Never too keen on driving unless we have to, we had decided to take the train up and stay for a couple of nights to do the trail. The tricky thing is that, as with so many cycle paths, the Monsal Trail isn’t actually accessible by train; it starts a few miles outside of Buxton.
So, on the morning of the ride, the three of us – me, J, and G (aged five) – were up early to catch a bus out of town to the start of the trail at Blackwell Mill. After a short walk along the track, we picked up our hire bikes and set off along the trail towards Bakewell.
Passing through cuttings, across bridges and through tunnels, this is a spectacular route. It’s also a busy one during the school holidays. For G this meant, on top of nearly 23km of riding, the added challenge of handling his bike on a busy path. It’s not always easy to remember to look where you’re going when you’re five.
We decided that Hassop Station would be our half-way point and elected to turn back there (after an ice cream, of course). It would be gently uphill on the return journey and we didn’t want to test G’s stamina too much. We needn’t have worried; he made it back without us resorting to pushing, towing or walking. As it turned out, it was just as well he had some energy left.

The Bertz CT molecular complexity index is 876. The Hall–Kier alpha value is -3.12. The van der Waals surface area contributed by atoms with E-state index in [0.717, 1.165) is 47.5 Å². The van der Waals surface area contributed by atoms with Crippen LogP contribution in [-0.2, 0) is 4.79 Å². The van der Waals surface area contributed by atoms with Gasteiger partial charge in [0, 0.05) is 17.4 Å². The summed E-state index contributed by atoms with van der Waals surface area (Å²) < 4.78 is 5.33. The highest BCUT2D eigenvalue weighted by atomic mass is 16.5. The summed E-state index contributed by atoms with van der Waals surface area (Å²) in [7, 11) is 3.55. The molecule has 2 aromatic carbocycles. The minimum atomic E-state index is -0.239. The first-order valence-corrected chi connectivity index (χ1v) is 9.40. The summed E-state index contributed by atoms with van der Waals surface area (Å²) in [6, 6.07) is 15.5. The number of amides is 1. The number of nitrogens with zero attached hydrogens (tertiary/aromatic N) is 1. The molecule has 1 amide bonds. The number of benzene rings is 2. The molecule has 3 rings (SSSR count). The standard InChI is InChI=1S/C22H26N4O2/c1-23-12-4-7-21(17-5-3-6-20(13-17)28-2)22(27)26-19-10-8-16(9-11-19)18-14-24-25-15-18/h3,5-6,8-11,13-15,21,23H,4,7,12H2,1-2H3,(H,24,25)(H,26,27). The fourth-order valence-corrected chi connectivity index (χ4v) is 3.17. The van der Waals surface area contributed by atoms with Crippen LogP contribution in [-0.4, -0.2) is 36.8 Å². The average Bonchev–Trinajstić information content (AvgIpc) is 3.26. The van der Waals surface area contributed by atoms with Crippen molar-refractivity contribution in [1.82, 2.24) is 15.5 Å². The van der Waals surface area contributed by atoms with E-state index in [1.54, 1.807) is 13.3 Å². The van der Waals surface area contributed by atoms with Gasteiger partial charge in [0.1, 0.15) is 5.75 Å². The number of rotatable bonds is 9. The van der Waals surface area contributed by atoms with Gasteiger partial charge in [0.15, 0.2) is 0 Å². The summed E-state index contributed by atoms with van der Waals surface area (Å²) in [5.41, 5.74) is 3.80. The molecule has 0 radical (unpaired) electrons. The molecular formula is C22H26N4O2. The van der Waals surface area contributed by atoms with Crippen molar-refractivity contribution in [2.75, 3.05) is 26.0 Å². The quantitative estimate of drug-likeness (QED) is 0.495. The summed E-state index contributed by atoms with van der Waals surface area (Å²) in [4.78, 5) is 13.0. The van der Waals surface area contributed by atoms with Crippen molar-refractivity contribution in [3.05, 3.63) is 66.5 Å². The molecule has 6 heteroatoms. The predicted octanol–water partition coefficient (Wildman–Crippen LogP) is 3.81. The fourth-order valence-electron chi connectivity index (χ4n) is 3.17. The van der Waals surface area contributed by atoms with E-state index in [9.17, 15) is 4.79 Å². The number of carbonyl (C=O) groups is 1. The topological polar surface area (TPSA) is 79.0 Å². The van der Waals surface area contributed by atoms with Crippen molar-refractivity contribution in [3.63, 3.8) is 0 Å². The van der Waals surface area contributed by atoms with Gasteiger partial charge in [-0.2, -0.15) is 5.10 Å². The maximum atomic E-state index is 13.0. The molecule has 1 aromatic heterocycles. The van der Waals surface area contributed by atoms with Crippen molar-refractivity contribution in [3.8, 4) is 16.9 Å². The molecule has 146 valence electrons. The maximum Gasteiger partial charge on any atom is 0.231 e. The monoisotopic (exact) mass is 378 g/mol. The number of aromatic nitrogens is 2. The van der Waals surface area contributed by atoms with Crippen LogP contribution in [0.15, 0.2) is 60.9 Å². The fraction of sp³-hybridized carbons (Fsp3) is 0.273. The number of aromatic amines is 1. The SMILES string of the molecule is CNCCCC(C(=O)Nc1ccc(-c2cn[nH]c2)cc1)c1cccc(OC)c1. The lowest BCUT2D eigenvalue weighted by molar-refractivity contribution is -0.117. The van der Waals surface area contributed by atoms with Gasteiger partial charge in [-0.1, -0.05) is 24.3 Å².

Back on the A6 where the bus had dropped us, there was no sign of a bus stop as such, no timetable and no mobile phone reception. We thought there would be a bus passing within the hour, but we weren’t sure. What should we do?
We decided to continue the adventure. We didn’t know if and when the bus would come, but we did know that we could walk back to Buxton. It was about four miles and would take us a while, but we’d definitely get there. And so we set off, crossing the road and heading up a path alongside the quarry opposite.
Our route took us through the nature reserve of Deep Dale and its limestone habitat, then along a stretch of the Midshires Way long-distance path into Buxton and, finally, straight into Pizza Express for a well-deserved blow-out.